You’re planning to fight hard and vigorously for the right to see your kids, take care of them, and educate them as they develop. However, as much as you want to keep your eyes on the prize, focus on making the most of the time that you do spend with them.
To that end, cultivate the practice of empathetic listening.
Empathy is a unique skill that’s rarely taught (and hard to practice), but it can be richly rewarding. The idea is that you want to attend to your children, when they have questions or concerns (or joys), in a way that lets them “feel felt.” When you listen to them, listen with your whole body and whole mind. Instead of offering advice or telling stories or expressing how you feel about what they say, simply listen and reflect what they say.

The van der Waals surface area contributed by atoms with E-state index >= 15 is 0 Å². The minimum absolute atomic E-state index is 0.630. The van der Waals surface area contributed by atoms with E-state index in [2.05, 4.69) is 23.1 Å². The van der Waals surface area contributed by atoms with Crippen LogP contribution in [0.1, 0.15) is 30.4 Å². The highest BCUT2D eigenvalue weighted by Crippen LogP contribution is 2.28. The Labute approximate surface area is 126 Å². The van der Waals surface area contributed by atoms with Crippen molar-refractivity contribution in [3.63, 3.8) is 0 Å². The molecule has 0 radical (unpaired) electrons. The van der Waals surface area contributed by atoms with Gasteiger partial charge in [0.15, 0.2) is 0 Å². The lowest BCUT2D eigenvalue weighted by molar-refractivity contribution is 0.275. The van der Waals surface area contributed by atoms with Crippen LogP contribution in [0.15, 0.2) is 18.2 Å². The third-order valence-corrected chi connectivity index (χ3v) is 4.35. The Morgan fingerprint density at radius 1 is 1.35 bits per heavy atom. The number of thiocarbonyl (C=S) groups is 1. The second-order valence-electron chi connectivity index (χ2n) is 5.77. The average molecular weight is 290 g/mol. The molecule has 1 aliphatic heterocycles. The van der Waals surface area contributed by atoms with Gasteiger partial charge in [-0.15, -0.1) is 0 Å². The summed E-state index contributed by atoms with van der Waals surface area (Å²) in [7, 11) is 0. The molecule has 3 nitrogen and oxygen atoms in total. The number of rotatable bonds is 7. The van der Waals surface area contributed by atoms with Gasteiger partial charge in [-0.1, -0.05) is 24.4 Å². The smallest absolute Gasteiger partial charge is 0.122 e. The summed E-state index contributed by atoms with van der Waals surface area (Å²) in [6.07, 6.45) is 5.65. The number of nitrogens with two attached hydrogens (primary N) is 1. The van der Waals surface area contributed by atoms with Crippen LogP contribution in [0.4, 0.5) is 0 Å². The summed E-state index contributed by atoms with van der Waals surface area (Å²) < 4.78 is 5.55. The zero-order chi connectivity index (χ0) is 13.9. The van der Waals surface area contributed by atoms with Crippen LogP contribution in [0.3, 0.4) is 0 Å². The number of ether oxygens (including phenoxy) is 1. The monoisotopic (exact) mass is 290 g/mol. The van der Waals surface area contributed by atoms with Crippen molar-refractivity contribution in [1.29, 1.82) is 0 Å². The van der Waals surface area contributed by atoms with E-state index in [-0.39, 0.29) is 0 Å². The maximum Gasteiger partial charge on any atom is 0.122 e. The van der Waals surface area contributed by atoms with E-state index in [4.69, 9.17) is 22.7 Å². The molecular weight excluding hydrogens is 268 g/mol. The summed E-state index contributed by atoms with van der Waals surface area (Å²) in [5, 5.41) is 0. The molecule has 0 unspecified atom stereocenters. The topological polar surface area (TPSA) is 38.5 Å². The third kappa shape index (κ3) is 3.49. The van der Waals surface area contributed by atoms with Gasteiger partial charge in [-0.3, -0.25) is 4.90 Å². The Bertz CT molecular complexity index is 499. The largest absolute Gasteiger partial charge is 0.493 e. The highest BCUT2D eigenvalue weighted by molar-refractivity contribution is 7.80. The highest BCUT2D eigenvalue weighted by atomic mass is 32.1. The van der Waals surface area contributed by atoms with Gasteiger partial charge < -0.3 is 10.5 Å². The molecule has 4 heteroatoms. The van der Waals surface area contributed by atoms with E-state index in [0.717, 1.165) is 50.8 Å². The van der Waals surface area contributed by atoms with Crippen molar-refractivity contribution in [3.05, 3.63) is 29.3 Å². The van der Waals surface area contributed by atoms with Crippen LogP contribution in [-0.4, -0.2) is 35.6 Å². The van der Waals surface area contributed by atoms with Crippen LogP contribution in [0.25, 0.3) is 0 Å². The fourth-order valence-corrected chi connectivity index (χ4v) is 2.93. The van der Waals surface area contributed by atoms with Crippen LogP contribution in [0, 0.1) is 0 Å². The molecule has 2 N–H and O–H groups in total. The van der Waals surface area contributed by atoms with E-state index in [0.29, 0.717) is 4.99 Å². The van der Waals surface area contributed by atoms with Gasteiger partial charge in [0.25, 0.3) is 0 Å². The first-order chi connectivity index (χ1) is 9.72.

For instance, let’s say your child complains that a kid at school is picking on him. A sympathetic response might be something along the lines of “I feel so bad for you, son.” This is a nice sentiment, but it makes the conversation all about you – how you feel with respect to the bullying incident. You can also tell stories: “I remember when I was at your age and some kid picked on me …” Again, this takes the focus off of him and onto you.
An empathetic response, on the other hand, might be something like: “wow, when he kicked you at recess, I bet you felt furious and helpless and wished someone had stopped him.” You’re not looking to solve problems or console: you’re just acting as a sounding board to help your child process events.
For empathic, systematic, and aggressive help with your divorce or child custody case, call the Toussaint Law Firm, PC today for a free consultation.